="http://www.w3.org/2000/svg" viewBox="0 0 512 512">

Write … and More

The Writing

Writing a textbook that is coherent takes discipline, endurance, and determination. Depending on the length and subject matter of your book, you will need to carve out an extended schedule to think and write. The detailed outline and project timeline created at the beginning of a self-publishing endeavour will help guide your writing efforts. (See Textbook Outline and Project Charter and Timeline.)

We have worked with many faculty authors and watched as they attempted to write an open textbook off the side of their desks (and in the evenings and on the weekends). While possible, this approach is not ideal and certainly not fun. We tell authors-to-be that writing a book will be more time consuming and challenging than they can image. To help them prepare, we suggest they:

  • Clear their personal and professional schedule as much as possible.
  • Obtain release time, apply for a sabbatical, use vacation time, or take paid (or unpaid) leave that can be devoted to writing their textbook.
  • Ask for help.

Secrets of a Writer

I was a published author for fifteen years and practised my craft in a home office surrounded by two young children and household chores begging to be done. To survive and succeed as a writer, I developed the following routine.

  • Get enough sleep, eat a balanced diet, exercise, and take breaks throughout the working day. Writing is tiring and it’s difficult to write when you’re not feeling well.
  • Figure out the times of day when you write efficiently and do your best work. Take advantage of these times to get writing done.
  • Restrict writing time to a specific time of the day. This will force efficiency and prevent endless writing on and off throughout the day, which can be exhausting.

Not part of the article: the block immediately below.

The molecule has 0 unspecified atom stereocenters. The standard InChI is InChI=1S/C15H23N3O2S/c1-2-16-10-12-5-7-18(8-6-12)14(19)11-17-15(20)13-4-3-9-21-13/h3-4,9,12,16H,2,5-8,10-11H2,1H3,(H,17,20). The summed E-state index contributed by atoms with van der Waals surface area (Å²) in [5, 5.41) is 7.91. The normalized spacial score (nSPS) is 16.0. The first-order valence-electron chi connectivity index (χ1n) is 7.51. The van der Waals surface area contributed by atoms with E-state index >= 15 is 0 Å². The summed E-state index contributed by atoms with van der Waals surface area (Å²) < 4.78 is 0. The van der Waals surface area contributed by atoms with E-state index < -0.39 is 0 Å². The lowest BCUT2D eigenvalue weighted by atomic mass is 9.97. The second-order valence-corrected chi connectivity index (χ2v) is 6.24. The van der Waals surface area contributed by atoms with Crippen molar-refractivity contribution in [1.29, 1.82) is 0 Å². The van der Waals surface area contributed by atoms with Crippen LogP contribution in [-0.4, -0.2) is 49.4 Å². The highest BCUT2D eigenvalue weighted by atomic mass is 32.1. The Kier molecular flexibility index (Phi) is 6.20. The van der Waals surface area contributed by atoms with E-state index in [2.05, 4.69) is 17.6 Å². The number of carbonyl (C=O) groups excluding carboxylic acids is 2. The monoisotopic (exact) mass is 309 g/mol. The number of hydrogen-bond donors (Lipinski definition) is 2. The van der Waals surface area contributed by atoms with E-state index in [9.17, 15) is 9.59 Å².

• Find a quiet place to work.
  • When you write, just write. Don’t give into distractions such as answering the phone, texting, emailing, or doing laundry.
  • Don’t worry about perfecting or revising your work, particularly during the first draft. Allow the words to flow. Editing will come later.
  • Allow a realistic amount of time to write the book, a chapter, or a section assigned that day, week, or month. Don’t underestimate how long it takes to write a textbook.
  • Don’t give into writer’s block. When creativity is evasive, work on something mechanical such as:
    • pasting blocks of research into the book (with citations and attributions)
    • writing image captions
    • adding resources such as suggested reading lists, exercises, and key takeaways

Writing a book will never feel finished. There is always something that can be changed, improved, or added. At some point you will need to stop and tell yourself, “good enough.”

Mind control

Because writing is a creative process, it can feel incessant, occupying your thoughts night and day. Calm your frenzied mind by enlisting these practices.

  1. Record stray ideas that come to mind when not writing to come back to later.
  2. Keep a notebook by your bedside for middle-of-the-night thoughts that wake you up.
  3. Brainstorm by recording as many ideas as possible on a specific topic or problem.
  4. Begin each writing session with ten minutes of unedited scribbling to clear your mind and jump-start creativity.
  5. Experiment with paper and pen. Some find this method assists with processing ideas.
  6. Allow ideas to sit for a day before reviewing them for value.

___________________________________________________________________________

___________________________________________________________________________

License

Icon for the Creative Commons Attribution 4.0 International License

The Writing by Lauri Aesoph is licensed under a Creative Commons Attribution 4.0 International License, except where otherwise noted.